5. Don't take things personally. This is my favorite of Don Miguel Ruiz's "Four Agreements." And if we are going to live in a world of honest truth telling and serving not pleasing, then we need to understand that all feedback we get, whether positive or negative, is a reflection of the other person’s experience. All of it. Use feedback as information and do your best to not get emotional. Take what works and discard the rest.
6. Be an owner, not a victim. Imagine that you are the creator of EVERYTHING in your world. The amount of money you make, the friends you have, your success, your failure, everything.
If somebody yells at you for something, do you say, “Poor me, they were so mean to me!” Or do you set a boundary and walk away?
The victim mindset can be overt or subtle, and it can creep in even when you are in an empowered place. That’s called being human.
But you are always at choice and can choose back into a mindset of ownership. The one thing you have complete control over is you. So why not harness that power to create incredible things in your life?
7. Live from the heart, not the head. When was the last time you made an intuitive decision? Followed your gut, rather than a spreadsheet or to-do list? Or do you feel constantly mired in analysis paralysis?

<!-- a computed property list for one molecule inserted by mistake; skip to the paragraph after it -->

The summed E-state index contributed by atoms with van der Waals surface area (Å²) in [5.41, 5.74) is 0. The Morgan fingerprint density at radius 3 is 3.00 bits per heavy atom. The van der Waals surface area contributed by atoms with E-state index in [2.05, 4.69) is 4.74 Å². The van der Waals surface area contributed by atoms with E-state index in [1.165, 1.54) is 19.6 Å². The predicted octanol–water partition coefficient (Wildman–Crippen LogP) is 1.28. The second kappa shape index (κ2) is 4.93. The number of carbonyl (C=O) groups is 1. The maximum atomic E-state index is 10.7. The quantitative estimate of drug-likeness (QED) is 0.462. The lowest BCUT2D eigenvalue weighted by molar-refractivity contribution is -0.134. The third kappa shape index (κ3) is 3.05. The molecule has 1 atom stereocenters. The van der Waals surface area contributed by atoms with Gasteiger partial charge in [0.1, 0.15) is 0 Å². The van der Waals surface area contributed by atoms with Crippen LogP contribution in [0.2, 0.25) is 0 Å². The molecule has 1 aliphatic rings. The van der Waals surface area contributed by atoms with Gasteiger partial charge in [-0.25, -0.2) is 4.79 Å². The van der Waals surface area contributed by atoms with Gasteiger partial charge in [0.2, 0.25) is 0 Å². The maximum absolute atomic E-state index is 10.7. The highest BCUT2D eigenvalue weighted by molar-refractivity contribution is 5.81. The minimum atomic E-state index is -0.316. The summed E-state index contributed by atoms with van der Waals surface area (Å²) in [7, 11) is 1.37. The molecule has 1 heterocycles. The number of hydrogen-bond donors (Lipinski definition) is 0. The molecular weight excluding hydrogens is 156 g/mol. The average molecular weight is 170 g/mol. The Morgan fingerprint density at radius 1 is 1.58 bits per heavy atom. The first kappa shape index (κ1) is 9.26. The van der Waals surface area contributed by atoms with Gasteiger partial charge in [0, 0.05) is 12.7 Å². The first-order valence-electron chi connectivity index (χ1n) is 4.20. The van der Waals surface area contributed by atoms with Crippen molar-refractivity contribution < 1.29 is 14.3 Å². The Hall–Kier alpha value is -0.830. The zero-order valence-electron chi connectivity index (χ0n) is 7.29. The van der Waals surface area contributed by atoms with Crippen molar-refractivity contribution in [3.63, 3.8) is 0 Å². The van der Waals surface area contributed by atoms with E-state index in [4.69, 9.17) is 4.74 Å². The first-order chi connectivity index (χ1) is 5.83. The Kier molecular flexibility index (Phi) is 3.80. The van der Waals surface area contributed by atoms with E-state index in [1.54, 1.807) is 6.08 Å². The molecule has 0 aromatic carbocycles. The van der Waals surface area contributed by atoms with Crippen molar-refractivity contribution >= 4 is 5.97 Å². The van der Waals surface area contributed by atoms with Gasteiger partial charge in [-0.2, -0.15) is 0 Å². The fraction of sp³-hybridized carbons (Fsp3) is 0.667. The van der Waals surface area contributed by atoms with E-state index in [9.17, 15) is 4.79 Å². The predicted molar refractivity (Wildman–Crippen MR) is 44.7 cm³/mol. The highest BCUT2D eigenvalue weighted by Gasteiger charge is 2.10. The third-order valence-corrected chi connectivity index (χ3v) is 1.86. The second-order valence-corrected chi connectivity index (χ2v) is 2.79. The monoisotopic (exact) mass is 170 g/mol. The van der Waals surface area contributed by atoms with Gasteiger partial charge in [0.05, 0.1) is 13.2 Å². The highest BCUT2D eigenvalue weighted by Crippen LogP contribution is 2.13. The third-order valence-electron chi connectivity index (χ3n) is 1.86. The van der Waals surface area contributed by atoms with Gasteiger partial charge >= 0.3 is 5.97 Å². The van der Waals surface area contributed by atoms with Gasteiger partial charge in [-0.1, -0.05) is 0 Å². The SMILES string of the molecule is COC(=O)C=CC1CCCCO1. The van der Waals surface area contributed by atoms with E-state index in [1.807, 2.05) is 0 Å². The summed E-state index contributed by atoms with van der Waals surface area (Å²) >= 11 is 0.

Most people in today’s world are so disembodied, they don’t even know it. They are running around like floating heads… with cell phones attached.
Do what you need to do to get in your body and connect to your heart. Meditate. Practice activities that get you into a flow state, like improv, playing music or martial arts. Start by simply putting your hand on your heart, closing your eyes and noticing what you feel. Do that right now. Create space instead of clutter and allow things to come in instead of forcing them. You don’t need to know why your gut tells you something, but I'm guessing you'll feel happier if you follow it when it does.
8. SLOW DOWN. This is the secret sauce that underpins all of the above. When you slow down, you notice the beauty of the world around you. You have more access to your intuition. And you can really know if something is a YES or NO for you and be conscious about making commitments.
Many jobs and environments reward you for doing the opposite—get more done and run yourself ragged. Stop that now!
Slow down to speed up and notice how your world transforms as a result.
Feeling powerful is a work in progress, a practice that requires continuous care and nurture. And maybe that’s not your end goal. But I’m fairly certain if you apply just one of these concepts above, you will take the first step towards living a more fulfilled and peace-full life.